March 28, 2011

State of Alabama
Press Release: Alabama Department of Commerce

ThyssenKrupp Sprints To Build Stainless Steel Melt Shop in Calvert

ThyssenKrupp Stainless proceeds on melt shop. Guido Stebner, director of the melt shop, discusses the project Thursday, March 24, 2011, in Mount Vernon, Ala.
(Press-Register, Mike Kittrell)

CALVERT, Ala. -- The race is back on at ThyssenKrupp AG's stainless steel melt shop.

The German steelmaker had planned to build the unit, which will melt scrap into new stainless steel, at the beginning of its $5 billion project in on the Mobile-Washington county line. But it put off construction to conserve cash during the global downturn.

Already having poured concrete foundations and structures, the stainless unit plans to begin erecting structural steel this week. It's a key milestone in the push to begin using the facility before the end of 2012.

The stainless unit shares the 3,600 acre site with a separately managed carbon unit. The melt shop will allow stainless to make its own steel for processing. The carbon side processes steel slabs produced in Brazil.

The stainless unit will have about one-third of the total employees on the site.

Guido Stebner, the director of the melt shop, said that ThyssenKrupp wants to start getting its money back from the unit as quickly as possible.

"When I came here in 2005, it was a timeline-driven project," he said. "Then it was budget-driven. Then cash flow-driven. Guess what? For the moment now, it's timeline-driven again."

The company plans double shifts, one for workers erecting steel, and another for workers pouring concrete and installing pipes, over the coming months. That's not only quicker, but safer, said Peter Elliott, who manages construction for the stainless unit. With separate shifts, cranes can't drop steel on people doing other work.

Workers have poured massive concrete footings and buried them with fill dirt. The melt shop does not have a basement underneath its whole, like the carbon unit's hot strip mill, in part because key components will be elevated well off the ground.

ThyssenKrupp expects that it will take eight months to install all the steel. The steel is being fabricated by Qualico Steel Co., which is based near Dothan, and the first 100-ton column is expected to go up on Wednesday. The melt shop will eventually be even taller than the 230-foot high hot-dip galvanizing line that can be seen from U.S. 43.

The melt shop will enclose 377,000 square feet, double the size of an average Walmart Supercenter. Those massive columns will be 95 feet apart, supporting 100-ton girders. Elliott said that's a much longer span between columns than at the nearby SSAB mill, for example.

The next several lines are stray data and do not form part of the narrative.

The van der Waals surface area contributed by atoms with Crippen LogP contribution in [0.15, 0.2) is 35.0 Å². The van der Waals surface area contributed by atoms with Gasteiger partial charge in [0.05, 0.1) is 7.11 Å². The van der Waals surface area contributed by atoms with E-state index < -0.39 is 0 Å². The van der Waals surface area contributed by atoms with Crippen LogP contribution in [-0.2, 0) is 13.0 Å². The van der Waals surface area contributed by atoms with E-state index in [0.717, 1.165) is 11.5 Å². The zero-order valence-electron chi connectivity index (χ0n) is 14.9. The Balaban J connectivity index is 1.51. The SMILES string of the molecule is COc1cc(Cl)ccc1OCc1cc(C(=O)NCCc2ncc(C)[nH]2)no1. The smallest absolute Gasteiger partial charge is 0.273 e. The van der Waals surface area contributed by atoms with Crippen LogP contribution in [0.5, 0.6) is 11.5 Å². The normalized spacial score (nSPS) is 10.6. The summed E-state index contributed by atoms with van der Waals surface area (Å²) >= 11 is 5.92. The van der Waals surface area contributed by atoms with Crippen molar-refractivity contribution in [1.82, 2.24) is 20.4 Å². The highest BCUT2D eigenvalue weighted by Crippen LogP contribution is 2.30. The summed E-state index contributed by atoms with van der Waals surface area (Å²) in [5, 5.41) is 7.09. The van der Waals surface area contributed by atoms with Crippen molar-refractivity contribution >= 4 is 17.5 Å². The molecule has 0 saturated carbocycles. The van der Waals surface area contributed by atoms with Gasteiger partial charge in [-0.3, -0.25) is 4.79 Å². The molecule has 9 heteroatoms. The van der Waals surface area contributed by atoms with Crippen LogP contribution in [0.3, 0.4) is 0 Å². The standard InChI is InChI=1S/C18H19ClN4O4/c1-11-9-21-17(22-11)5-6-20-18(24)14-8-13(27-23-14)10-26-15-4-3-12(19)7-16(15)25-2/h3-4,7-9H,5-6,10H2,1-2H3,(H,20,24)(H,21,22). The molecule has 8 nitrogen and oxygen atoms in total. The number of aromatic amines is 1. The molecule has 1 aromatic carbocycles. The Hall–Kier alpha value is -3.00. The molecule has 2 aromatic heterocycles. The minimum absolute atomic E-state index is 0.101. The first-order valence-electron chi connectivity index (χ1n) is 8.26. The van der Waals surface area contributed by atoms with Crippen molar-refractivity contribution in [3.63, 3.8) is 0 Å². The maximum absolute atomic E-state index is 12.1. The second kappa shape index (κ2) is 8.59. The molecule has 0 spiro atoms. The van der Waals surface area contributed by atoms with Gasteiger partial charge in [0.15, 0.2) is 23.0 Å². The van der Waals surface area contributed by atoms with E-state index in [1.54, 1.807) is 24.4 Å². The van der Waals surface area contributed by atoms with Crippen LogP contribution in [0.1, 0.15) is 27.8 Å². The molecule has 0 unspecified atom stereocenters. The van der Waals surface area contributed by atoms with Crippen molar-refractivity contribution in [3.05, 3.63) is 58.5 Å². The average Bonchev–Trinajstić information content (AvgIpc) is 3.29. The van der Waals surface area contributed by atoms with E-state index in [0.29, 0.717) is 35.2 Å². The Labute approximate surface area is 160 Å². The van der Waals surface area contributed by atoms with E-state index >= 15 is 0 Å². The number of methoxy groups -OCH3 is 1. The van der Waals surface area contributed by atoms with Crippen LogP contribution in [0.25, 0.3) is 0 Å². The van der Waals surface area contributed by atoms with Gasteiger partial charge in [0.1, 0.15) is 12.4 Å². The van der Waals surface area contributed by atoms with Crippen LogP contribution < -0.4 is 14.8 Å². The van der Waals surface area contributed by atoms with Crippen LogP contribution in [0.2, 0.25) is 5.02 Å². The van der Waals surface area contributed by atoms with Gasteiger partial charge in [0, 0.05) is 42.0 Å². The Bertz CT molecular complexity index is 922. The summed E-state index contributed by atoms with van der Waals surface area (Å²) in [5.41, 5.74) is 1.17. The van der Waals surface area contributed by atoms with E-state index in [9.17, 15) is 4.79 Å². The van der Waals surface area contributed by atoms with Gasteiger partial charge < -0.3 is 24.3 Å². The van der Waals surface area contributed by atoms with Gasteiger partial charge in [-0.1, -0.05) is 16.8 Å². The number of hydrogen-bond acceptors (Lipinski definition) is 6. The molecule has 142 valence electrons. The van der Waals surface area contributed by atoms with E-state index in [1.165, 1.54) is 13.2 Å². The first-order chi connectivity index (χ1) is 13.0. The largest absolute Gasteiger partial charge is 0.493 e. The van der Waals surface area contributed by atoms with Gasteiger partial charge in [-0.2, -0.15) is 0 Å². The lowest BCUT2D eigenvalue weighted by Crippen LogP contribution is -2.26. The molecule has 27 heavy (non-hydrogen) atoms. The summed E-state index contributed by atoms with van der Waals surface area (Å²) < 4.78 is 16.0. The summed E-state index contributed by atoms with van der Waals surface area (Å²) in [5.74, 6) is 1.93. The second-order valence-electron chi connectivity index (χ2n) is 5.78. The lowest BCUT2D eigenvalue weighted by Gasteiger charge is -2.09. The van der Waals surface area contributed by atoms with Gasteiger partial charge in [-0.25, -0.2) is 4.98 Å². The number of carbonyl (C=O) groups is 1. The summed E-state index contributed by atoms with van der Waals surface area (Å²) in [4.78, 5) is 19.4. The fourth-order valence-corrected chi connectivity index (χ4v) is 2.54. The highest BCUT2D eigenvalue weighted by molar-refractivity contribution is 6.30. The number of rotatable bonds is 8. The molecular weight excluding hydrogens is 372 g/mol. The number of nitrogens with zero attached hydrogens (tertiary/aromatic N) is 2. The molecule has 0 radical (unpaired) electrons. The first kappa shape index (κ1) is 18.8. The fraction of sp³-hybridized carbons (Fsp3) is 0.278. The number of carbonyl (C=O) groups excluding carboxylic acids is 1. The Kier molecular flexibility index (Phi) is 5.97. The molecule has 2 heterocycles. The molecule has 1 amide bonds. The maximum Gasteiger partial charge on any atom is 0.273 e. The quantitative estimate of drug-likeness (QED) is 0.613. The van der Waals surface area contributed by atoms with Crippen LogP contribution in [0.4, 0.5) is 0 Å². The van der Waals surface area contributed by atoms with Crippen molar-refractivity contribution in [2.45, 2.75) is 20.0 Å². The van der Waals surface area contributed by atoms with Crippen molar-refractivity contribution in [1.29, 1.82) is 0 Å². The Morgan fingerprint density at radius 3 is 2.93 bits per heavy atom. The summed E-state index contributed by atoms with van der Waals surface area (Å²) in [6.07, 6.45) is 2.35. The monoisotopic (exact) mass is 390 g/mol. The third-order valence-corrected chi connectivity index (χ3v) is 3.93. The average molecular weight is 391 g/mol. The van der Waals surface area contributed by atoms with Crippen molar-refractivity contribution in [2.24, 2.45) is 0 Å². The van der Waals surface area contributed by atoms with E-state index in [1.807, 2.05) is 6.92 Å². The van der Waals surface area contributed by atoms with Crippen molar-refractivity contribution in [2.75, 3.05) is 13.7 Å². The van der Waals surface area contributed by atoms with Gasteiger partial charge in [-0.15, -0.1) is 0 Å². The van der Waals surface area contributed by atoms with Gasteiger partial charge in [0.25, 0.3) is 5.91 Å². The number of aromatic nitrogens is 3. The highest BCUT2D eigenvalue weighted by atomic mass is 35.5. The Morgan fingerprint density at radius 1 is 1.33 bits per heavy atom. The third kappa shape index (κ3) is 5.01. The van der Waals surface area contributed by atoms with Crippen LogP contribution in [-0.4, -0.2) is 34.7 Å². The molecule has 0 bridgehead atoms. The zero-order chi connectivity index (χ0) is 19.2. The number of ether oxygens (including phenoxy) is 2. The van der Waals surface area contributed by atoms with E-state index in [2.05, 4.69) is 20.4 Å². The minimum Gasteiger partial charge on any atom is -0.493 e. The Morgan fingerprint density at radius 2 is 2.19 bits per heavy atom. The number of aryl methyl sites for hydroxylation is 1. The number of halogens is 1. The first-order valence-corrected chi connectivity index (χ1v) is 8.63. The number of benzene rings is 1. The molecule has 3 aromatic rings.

"It's less interference to have more open spaces," Stebner said.

The company is installing piping and designing other systems that could eventually allow it to build a second melt shop phase, which would allow ThyssenKrupp to double its planned capacity of 1 million tons. Companies that already produce stainless steel in the United States have worried that the first phase alone will produce a glut of the material in the domestic market.

The melt shop, projected to cost hundreds of millions of dollars, is one of the last major construction projects on the ThyssenKrupp site. Elliott said building later means ThyssenKrupp has identified contractors that performed well on earlier sections. "We found the contractors that are safe and trustworthy," he said.

He said the stainless unit has also cut some of its projects into smaller pieces, helping Alabama contractors to win more work.

ThyssenKrupp has also installed temporary drains underneath the melt shop, to prevent it from becoming a mudhole like some earlier parts of the project.

There are 300 construction workers now at the melt shop site, a number the stainless unit expects to rise to 1,100. That increase comes as the overall number of construction workers at the site is well off its peak of more than 6,000. ThyssenKrupp itself is on the cusp of hiring its 2,000th employee, on the way to a projected 2,700.

The sprint to build and staff the melt shop will push the company toward the hiring goal, as ThyssenKrupp tries to start production in time to catch a recovery in steel demand.

"The economy is picking up; we are selling product out of our cold-rolling mill," Stebner said. "There is no time to lose."

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